As machine tool technology continues to evolve, it is possible to create intricate, detailed parts from a wide range of materials. A critical part of a manufacturing process for such parts is verification that they comply with the specifications on their design drawings. With management focus on minimising costs and maximising throughput, manufacturers would want to avoid any bottlenecks from the measurement process. This is where use of CNC measuring systems that include automation of part handling can keep up with those demands. By Fred Mason, Senior Vice President of Marketing for Quality Vision International, the parent company of Optical Gaging Singapore Pte. Ltd.

No matter how accurate the tools are for making parts, their important dimensions need to be verified to ensure they meet quality expectations, so they will fit and function appropriately as parts of higher level assemblies. Numerous measurement technologies are used for quality control and process monitoring in today’s manufacturing environments. Automation of the inspection and measurement of the parts while in-process or post-process provides a number of benefits that relate to increased productivity across the supply chain.

No longer is it acceptable to have parts queued up outside a quality lab while production schedules are tight. Today manufacturers want to have the measurement process close to where the parts are being made. CNC measuring machines such as the OGP SmartScope range of multisensor metrology systems from Quality Vision International, automate the measurement of parts brought to the systems, which can be right in a work cell. In those environments the machinist who makes the parts measures them too. Simply load a batch of parts on to the measuring machine and press the start button. With a versatile multisensor measuring system, optical imaging, laser scanning, and touch probing can all be part of a single measurement process on a single machine. That range of technologies allows numerous features of various sizes and resolutions across any surfaces of the part to be measured without operator intervention. Any out of tolerance dimension is flagged for rapid, visual acceptance testing.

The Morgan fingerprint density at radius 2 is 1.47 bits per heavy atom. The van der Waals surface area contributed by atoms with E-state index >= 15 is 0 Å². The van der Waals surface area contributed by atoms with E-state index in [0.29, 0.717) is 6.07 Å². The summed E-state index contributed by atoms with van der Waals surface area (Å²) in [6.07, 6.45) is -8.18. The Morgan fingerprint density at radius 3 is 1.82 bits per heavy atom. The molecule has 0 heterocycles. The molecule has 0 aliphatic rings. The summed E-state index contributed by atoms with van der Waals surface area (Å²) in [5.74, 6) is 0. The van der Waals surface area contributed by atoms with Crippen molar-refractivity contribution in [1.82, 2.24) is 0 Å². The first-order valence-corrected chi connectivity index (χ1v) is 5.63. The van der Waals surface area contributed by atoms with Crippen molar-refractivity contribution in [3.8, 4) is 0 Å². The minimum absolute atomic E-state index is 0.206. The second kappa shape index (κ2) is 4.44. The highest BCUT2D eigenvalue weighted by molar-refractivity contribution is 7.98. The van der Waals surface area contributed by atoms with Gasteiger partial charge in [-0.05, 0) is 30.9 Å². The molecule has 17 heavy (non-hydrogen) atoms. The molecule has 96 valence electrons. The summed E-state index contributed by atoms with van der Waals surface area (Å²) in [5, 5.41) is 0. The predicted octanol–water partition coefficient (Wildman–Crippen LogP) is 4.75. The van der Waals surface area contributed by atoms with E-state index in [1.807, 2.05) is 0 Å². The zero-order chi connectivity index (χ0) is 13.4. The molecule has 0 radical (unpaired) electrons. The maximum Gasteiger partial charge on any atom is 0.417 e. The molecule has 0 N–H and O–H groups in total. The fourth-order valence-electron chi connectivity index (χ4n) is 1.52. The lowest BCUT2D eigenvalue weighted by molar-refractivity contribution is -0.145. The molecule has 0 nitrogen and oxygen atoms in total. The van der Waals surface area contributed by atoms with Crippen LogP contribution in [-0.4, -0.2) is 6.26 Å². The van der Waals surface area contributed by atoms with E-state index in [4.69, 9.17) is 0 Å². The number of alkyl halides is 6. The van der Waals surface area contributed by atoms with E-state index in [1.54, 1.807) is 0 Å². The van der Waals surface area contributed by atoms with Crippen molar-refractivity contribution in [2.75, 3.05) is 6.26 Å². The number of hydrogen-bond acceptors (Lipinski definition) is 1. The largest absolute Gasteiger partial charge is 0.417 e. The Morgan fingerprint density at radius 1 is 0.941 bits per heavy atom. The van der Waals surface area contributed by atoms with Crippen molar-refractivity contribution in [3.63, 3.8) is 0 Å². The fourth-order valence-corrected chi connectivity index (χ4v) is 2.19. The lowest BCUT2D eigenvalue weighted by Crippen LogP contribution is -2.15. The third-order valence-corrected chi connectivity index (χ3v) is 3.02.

Many SmartScope systems are operated on multiple shifts measuring batches of parts loaded on and removed from the systems by their operators. Although measurement of those parts can be fully automatic once they are on the measuring machine, the overall throughput can be improved, and associated costs reduced using robotic and motorized pallet loading and unloading under program control.